lawn13Pre-emergent herbicides have a tendency to destroy newly germinated weed seeds by attacking the tender shoots and roots before they have an opportunity to develop.

Pre-emergent does not stop seed germination actually. However, it may pose as a potential barrier on the ground. If the seeds do not germinate, they may remain temporarily dormant in the soil and escape the effectiveness of the pre-emergent only to reveal themselves later.

Many of the weeds that plague your lawn throughout the summer germinate in late fall and early spring as soil temperatures rise above 50 degrees.  

In such a situation a properly timed pre-emergent application becomes really critical to the successful suppression of weeds. If applied too early in the season, pre-emergent will degrade into a useless product before weeds germinate, if applied too late, weed seedlings will get the upper hand by becoming established beyond the ability for the pre-emergent to destroy them.

You may apply the pre-emergent in granular or liquid form. Granular products are coated solid particles which release the pre-emergent into the soil surface layers when properly irrigated. Over-irrigation will dilute the effectiveness of the pre-emergent while insufficient watering may not move enough of the product into the soil to provide a protective barrier. Properly applied liquid pre-emergents may have the advantage of not requiring irrigation immediately after being applied.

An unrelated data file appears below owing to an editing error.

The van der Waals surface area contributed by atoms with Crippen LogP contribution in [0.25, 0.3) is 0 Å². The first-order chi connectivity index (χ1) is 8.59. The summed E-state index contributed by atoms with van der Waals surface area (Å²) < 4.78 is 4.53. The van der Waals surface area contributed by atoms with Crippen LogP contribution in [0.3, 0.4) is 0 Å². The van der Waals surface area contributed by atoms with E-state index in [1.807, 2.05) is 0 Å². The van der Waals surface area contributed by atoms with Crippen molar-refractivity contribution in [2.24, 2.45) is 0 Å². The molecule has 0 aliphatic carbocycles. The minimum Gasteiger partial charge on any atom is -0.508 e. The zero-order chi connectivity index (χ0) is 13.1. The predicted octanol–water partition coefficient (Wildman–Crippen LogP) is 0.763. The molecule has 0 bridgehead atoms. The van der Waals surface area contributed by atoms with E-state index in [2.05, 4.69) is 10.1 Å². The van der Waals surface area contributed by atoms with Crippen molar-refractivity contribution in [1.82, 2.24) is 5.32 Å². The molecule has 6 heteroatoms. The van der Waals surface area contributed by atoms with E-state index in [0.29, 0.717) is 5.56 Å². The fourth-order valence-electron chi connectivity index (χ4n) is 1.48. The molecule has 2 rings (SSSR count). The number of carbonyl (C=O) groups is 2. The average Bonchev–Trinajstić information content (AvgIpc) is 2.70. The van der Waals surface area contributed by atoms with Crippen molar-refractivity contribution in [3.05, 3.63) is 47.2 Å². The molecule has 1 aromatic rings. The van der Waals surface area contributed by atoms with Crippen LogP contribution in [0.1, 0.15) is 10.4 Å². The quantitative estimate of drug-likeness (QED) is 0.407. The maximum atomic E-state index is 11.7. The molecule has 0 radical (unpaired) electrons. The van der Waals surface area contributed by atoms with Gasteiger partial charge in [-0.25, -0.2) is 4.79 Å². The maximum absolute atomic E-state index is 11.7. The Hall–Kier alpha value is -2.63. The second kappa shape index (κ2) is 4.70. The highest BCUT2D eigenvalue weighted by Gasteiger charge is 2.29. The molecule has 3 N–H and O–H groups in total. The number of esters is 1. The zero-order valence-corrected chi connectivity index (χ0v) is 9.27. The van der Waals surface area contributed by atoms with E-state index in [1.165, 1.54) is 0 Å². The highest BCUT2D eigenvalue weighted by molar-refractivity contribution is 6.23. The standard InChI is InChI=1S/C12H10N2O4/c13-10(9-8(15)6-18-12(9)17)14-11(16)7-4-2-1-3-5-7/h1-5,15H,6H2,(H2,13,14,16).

You may also encounters situations as a result of pre-emergents application in the form of turf aeration, heavy foot traffic and digging may disturb the barrier and allow some weed seedlings to dodge contact with the herbicide and grow to maturity. These fugitives along with winter annual weed seeds can take advantage of fall soil temperatures by germinating late in the year so mid-September is another good time to apply pre-emergents.

In case of perennial weed seeds may be checked by pre-emergents, their parent plants have established root systems and are not adversely impacted. It will largely depend on the nature of your landscape. These invaders may require a selective post-emergent application sometime before they become strongly established later in the season.

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